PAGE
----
would never have believed that William, alone and unaided, could have wrought such a transformation. Even his ears were clean. He wore his best suit. The tabs of his shining boots were tucked in. His knees were pink from scrubbing.
He walked mincingly up to the front door of The Laburnums and rang the bell. He fixed the housemaid who opened the door with a stern and defiant stare.
" Can I speak to Miss Murgatroyd, please ? " he said.
The housemaid, who was a stranger to the village, treated him with more politeness than housemaids were in the habit of treating him, and merely said, " What's your name ? "
" W—Algernon Brown," said William.
" Walgernon, did you say ? " said the housemaid surprised.
No," said William irritably, " Algernon."
He was shown into a drawing-room where Miss Murgatroyd received him affably.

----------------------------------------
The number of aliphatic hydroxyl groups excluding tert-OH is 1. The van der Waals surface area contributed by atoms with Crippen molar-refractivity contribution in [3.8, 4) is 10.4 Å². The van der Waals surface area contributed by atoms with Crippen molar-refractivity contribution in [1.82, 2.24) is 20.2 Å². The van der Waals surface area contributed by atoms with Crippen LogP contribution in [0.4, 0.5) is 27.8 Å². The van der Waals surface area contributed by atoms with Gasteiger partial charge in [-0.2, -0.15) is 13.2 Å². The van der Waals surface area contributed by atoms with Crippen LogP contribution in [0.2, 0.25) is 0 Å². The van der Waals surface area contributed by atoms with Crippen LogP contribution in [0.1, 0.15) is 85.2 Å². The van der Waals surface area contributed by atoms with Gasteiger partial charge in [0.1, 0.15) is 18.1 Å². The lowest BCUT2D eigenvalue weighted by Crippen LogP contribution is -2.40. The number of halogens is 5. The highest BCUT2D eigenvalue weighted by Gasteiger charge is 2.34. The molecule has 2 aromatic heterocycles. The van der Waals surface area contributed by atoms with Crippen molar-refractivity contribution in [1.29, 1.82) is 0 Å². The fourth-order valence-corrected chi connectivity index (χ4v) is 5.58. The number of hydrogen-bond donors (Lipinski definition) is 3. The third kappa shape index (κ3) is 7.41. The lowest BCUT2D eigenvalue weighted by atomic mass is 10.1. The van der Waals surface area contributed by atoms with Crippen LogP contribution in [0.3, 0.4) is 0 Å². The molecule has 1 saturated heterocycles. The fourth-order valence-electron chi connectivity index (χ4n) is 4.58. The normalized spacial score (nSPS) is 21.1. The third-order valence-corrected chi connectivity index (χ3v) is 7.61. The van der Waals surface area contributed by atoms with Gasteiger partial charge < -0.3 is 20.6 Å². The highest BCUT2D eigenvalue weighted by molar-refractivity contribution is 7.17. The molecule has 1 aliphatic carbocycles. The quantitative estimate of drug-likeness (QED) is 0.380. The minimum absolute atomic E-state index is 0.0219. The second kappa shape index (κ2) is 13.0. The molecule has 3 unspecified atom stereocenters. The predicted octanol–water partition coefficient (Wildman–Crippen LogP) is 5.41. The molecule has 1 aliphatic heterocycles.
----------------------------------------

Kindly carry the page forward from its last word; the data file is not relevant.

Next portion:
"It's Algernon, isn't it ? " she said.
" Yes," said William, and added with quite convincing anxiety, " He didn't come this mornin', did he?"
Miss Murgatroyd sighed.
" I'm afraid he did, Algernon," she said.
" I pled with him not to," said William sorrowfully. " I cun't stay with him to stop him comin' 'cause— 'cause an uncle took me up to London. But before I went up I pled with him not to come. I told him all you said about trespassin' an'—an'-----"
" Meum and tuum ? " supplied Miss Murgatroyd.
" Yes," said William vaguely. " An' I asked him how'd he like people comin' into his garden an' stealin' his apples and fishes. If he'd got a garden, I meant."
" And what did he say to that ? "
" He said," said William unblinkingry, " he wun't